Learning Center
Plans & pricing Sign in
Sign Out



                Pocket Science
Snowpack Trends
The Basics: The Crown of the Continent Ecosystem
(CCE) covers the headwaters of the Columbia River
and includes parts of Montana, Idaho, and Canada.
The      long-term
trend from 1969
through 2007 has
shown a decrease
in       snowpack
across the CCE.
Snowpack is a
primary reservoir
for water storage
through the win- The Crown of the Continenet
ter. With warmer Ecosystem includes landscapes
                     like Glacier National Park.
temperatures in
spring and summer the snow melts, providing wa-
ter for streams, lakes, and groundwater. A smaller
snowpack decreases the amount of water available as
runoff in spring.
• How have temperature, precipitation, and snowpack
patterns changed in the CCE?
• How do these changes effect the hydrologic system
in the CCE?
• What changes can we expect in the future?
Tools and Data: A variety of tools are used for col-
lecting a wide range of data. These are some of the
tools used and the type of data collected with them:
• Records from SNOTEL stations provide informa-
tion on the snowpack, including how much snow

there is, when the maximum snowpack occurs, and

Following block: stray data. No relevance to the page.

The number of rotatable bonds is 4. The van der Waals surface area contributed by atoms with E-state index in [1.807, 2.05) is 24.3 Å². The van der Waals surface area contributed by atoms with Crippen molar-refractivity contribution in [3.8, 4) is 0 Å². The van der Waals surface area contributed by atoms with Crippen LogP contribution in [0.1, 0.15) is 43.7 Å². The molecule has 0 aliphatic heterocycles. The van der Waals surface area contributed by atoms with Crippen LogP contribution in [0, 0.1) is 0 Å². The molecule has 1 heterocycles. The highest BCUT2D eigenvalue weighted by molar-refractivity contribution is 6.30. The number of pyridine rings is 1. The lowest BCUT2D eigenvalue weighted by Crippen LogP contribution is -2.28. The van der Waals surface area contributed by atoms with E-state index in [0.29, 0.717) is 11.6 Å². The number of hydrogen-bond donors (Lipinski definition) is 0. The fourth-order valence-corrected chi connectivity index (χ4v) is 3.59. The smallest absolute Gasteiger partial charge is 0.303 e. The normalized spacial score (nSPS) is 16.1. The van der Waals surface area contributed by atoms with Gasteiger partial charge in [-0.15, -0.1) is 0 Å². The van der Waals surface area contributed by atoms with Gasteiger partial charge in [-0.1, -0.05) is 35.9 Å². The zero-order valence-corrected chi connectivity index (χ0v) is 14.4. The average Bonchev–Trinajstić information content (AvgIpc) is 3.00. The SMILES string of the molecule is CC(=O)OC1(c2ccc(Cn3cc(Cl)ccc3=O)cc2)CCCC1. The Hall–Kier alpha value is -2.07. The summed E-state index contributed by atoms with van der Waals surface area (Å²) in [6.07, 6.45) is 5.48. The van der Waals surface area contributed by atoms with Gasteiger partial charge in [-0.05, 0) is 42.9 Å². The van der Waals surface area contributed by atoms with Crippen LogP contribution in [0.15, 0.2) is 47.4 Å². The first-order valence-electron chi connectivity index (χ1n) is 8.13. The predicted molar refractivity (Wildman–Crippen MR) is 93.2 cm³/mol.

when the snow is melting.
• Stream gauges are used to record the amount of wa-
ter in the streams and the timing for peak discharge.
• Meteorologi-
cal stations pro-
vide data on
maximum and
minimum tem-
peratures and
total precipita-
tion, both snow
and rain.
                  This SNOTEL site is one of many
The Findings:     locations where automated sen-
In the Crown of sors take snow and climate data.
the Continent
Ecosystem the number of snow-free days annually
has increased by about 14 days since 1969. This
change is likely driven by increases in regional tem-
perature, with minimum winter temperatures increas-
ing 5.13 degrees fahrenheit since 1981. With these
changes, the peak discharge from snowmelt occurs
earlier now than in the past, meaning that rivers have
their highest water levels earlier in the season. This
change has the potential to increase the severity of
summer droughts in the CCE. The climate in this re-
gion is expected to warm further in the future, likely
continuing the trend of decreasing snowpack.
Implications: While some changes sound small, they
can have a significant impact on plants, animals, and
people. For example, people depend on snowpack
to store summer drinking water and fish depend on
spring runoff to keep rivers at a healthy water level.
Studying snowpack changes is imperative as we seek
                    to understand the role of climate
                                     in our future.
 Find answers on the Big
 Sky Institute website:

To top